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The Dark Corners Collection #BookReview

Don’t believe what they say. There really is something to be afraid of in the dark. You’ll find it in a quiet motel in the middle of nowhere, on the other side of an attic door, under the bed when the lights go out, and in your own imaginings when your mind starts playing tricks. Whatever your fears may be, the nightmares begin here.

Dark Corners, a collection of seven heart-stopping short stories by bestselling authors who give you so many new reasons to be afraid. Each story can be read in a single sitting. Or, if you have the nerve, you can listen all by yourself in the dark.

These seven stories include (in order):

  • Hannah-Beast by Jennifer McMahon
  • The Sleep Tight Motel by Lisa Unger
  • There’s a Giant Trapdoor Spider Under Your Bed by Edgar Cantero
  • Miao Dao by Joyce Carol Oates
  • The Tangled Woods by Emily Raboteau
  • The Remedy by Adam Haslett
  • Oak Avenue by Brandi Reeds

The Dark Corners Collection Review

Since these are all short stories, I thought I’d take them one at a time and then tell you my impressions overall. These reviews are as short as the stories warrant and do not contain spoilers.

Book cover for Hannah-Beast

Hannah-Beast by Jennifer McMahon

The fate of a lonely girl becomes part of a town’s shameful secret history in Thriller Award winner Jennifer McMahon’s terrifying story of guilt, retribution, and one tragic Halloween night.

Thirty-four years ago, on October 31, poor Hannah Talbott took part in a scavenger hunt gone violently wrong. The mean girls made sure of it. To this day, for a haunted local mother, the most unsettling Halloween costume of all is an urban legend they call Hannah-Beast. It’s a reminder of the past she can’t forget. Especially tonight when it’s come back, so close to home.

Hannah-Beast Review:

This was a pretty good one. I think it’s my first story by Jennifer McMahon. Centered around a horrible event that happens in the main character’s childhood on Halloween night, it flashes back and forth between past and present. As you learn what happened in the past, the tension builds fairly effectively.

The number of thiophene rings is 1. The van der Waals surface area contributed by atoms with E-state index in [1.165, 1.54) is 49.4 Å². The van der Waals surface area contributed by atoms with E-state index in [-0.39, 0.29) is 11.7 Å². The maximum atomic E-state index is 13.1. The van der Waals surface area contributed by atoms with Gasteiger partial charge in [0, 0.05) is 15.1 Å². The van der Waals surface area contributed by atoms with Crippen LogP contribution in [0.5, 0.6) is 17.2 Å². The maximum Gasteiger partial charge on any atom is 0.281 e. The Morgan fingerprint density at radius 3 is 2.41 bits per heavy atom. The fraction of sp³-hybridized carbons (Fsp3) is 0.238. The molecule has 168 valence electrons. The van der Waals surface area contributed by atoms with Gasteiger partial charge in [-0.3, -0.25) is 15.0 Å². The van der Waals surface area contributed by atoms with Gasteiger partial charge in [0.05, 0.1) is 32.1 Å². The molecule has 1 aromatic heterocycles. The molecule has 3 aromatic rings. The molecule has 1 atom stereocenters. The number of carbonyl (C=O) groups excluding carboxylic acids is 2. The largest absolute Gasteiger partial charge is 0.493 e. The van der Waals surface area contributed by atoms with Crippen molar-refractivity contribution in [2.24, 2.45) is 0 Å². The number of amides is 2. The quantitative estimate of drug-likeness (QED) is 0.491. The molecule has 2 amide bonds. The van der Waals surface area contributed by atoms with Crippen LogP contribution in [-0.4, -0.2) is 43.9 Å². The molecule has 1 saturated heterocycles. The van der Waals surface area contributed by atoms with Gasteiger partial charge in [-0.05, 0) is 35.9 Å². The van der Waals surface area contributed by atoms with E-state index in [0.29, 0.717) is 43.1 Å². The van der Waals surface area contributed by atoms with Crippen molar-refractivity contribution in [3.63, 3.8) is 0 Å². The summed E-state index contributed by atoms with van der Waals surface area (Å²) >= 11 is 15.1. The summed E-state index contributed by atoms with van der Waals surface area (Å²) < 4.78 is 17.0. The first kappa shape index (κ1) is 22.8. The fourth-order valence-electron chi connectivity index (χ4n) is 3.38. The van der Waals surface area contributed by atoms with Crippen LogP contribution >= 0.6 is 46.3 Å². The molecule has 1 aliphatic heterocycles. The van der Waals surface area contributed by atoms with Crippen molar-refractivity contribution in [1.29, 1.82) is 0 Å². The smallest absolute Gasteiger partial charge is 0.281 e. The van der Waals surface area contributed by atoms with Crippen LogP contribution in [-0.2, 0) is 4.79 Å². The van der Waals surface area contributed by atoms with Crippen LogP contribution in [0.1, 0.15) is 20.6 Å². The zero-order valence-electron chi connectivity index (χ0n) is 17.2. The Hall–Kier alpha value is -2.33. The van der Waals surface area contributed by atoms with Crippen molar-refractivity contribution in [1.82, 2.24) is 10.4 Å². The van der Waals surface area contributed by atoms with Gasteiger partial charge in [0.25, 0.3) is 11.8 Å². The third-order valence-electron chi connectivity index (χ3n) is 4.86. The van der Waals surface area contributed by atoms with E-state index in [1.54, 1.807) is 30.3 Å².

I felt sorry for the bullied girl in the flashbacks. She was definitely naive, but children can be so cruel that it wasn’t completely unbelievable either.

The ending was a decent one as well. Not really shocking, but still horrifying.

Rating: 4 out of 5

The Sleep Tight Motel Book Cover

The Sleep Tight Motel by Lisa Unger

A woman on the run finds refuge in a motel at the edge of the woods, with plenty of vacancies. Check in for the night with New York Times bestselling author Lisa Unger.

Eve has a fake ID, a .38, and a violent lover receding in the rearview mirror. He’ll never find her at the isolated motel, and its kindly manager is happy to ease her fears. But if Eve is the only guest, whom does she keep hearing on the other side of the wall? Eve won’t get a good night’s rest until she finds out.

The Sleep Tight Motel Review

‘The Sleep Tight Motel’ is one of my favorites of the Dark Corners collection. It immediately sucks you in and makes you feel for the main character. There’s this sense from the beginning that something really isn’t right. Watching it unfold – though – it’s not scary. It’s not even dark. It’s a little heart-breaking and a little reassuring all at the same time.

Really well written, and it deals with a dark theme, but I have issues even getting the word “heart-stopping” near it.

Rating: 4 out of 5

Theres a Giant Trapdoor Spider Under Your Bed

There’s a Giant Trapdoor Spider Under Your Bed by Edgar Cantero

The thrill of a sleepover becomes sheer terror as kids voice their greatest fears into existence in this cheeky, vividly cinematic tale by New York Times bestselling author Edgar Cantero. Lights out.

It’s bad enough that its venom-dripping chelicerae can slice through flesh like warm butter. Worse? It’s right there under the bunk. It’s a fact now. To make it through the night, the children must obey the rules: don’t get out of bed, stay out of the shadows, and don’t wake the beast. But as the threats multiply, so do the rules of survival. And with the safety of dawn still hours away, the fun is just beginning.

There’s a Giant Trapdoor Spider Under Your Bed Review

I went into this story having read some of Edgar Cantero’s other work, and so I had a rough idea of what I was in for. I was right. He does a near perfect mix of silly and serious that absolutely delights and brings back strong memories of childhood.

I loved the set up. The story kicks into gear immediately. (A good thing considering its only 24 pages long.) I felt like I was right there with the kids as everything was going sideways for them.  And the ending? Offbeat, unexpected, and perfect.

This was a fun short story that made me smile, but heart-stopping terror? Not even vaguely close.

Rating: 4 out of 5

Miao Dao cover

Miao Dao by Joyce Carol Oates

A girl comes of age with a vengeance—and help from a friend—in a tale of unnerving suspense from National Book Award winner and literary master Joyce Carol Oates.